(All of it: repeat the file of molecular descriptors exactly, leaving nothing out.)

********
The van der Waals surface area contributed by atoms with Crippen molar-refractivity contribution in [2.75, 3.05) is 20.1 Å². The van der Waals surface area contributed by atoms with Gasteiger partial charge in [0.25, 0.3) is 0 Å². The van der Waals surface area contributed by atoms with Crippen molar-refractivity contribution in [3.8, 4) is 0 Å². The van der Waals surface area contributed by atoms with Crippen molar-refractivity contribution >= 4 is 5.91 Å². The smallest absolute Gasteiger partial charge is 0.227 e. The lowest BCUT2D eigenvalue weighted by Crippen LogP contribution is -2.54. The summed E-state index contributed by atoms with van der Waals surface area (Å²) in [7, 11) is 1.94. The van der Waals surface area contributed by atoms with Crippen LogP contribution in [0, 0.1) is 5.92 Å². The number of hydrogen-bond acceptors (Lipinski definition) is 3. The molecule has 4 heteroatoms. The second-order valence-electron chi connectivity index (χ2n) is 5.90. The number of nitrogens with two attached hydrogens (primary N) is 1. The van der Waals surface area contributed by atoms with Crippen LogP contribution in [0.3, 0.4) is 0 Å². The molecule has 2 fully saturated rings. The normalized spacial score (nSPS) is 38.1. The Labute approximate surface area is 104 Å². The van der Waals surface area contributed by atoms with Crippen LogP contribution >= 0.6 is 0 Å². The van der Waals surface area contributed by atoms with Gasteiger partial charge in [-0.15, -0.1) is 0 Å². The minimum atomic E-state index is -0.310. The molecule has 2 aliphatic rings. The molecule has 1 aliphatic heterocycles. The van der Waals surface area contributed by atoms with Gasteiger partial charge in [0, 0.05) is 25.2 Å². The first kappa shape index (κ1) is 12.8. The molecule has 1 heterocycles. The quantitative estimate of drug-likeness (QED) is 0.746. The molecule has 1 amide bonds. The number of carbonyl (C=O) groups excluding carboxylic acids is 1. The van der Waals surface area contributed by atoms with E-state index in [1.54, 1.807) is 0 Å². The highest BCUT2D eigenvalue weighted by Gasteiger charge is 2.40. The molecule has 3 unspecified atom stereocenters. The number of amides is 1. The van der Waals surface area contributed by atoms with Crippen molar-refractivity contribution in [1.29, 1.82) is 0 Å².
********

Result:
The van der Waals surface area contributed by atoms with Crippen molar-refractivity contribution in [2.75, 3.05) is 20.1 Å². The van der Waals surface area contributed by atoms with Gasteiger partial charge in [0.25, 0.3) is 0 Å². The van der Waals surface area contributed by atoms with Crippen molar-refractivity contribution in [3.8, 4) is 0 Å². The van der Waals surface area contributed by atoms with Crippen molar-refractivity contribution >= 4 is 5.91 Å². The smallest absolute Gasteiger partial charge is 0.227 e. The lowest BCUT2D eigenvalue weighted by Crippen LogP contribution is -2.54. The summed E-state index contributed by atoms with van der Waals surface area (Å²) in [7, 11) is 1.94. The van der Waals surface area contributed by atoms with Crippen LogP contribution in [0, 0.1) is 5.92 Å². The number of hydrogen-bond acceptors (Lipinski definition) is 3. The molecule has 4 heteroatoms. The second-order valence-electron chi connectivity index (χ2n) is 5.90. The number of nitrogens with two attached hydrogens (primary N) is 1. The van der Waals surface area contributed by atoms with Crippen LogP contribution in [0.3, 0.4) is 0 Å². The molecule has 2 fully saturated rings. The normalized spacial score (nSPS) is 38.1. The Labute approximate surface area is 104 Å². The van der Waals surface area contributed by atoms with Crippen LogP contribution >= 0.6 is 0 Å². The van der Waals surface area contributed by atoms with Gasteiger partial charge in [-0.15, -0.1) is 0 Å². The minimum atomic E-state index is -0.310. The molecule has 2 aliphatic rings. The molecule has 1 aliphatic heterocycles. The van der Waals surface area contributed by atoms with Gasteiger partial charge in [0, 0.05) is 25.2 Å². The first kappa shape index (κ1) is 12.8. The molecule has 1 heterocycles. The quantitative estimate of drug-likeness (QED) is 0.746. The molecule has 1 amide bonds. The number of carbonyl (C=O) groups excluding carboxylic acids is 1. The van der Waals surface area contributed by atoms with E-state index in [1.54, 1.807) is 0 Å². The highest BCUT2D eigenvalue weighted by Gasteiger charge is 2.40. The molecule has 3 unspecified atom stereocenters. The number of amides is 1. The van der Waals surface area contributed by atoms with Crippen molar-refractivity contribution in [1.29, 1.82) is 0 Å².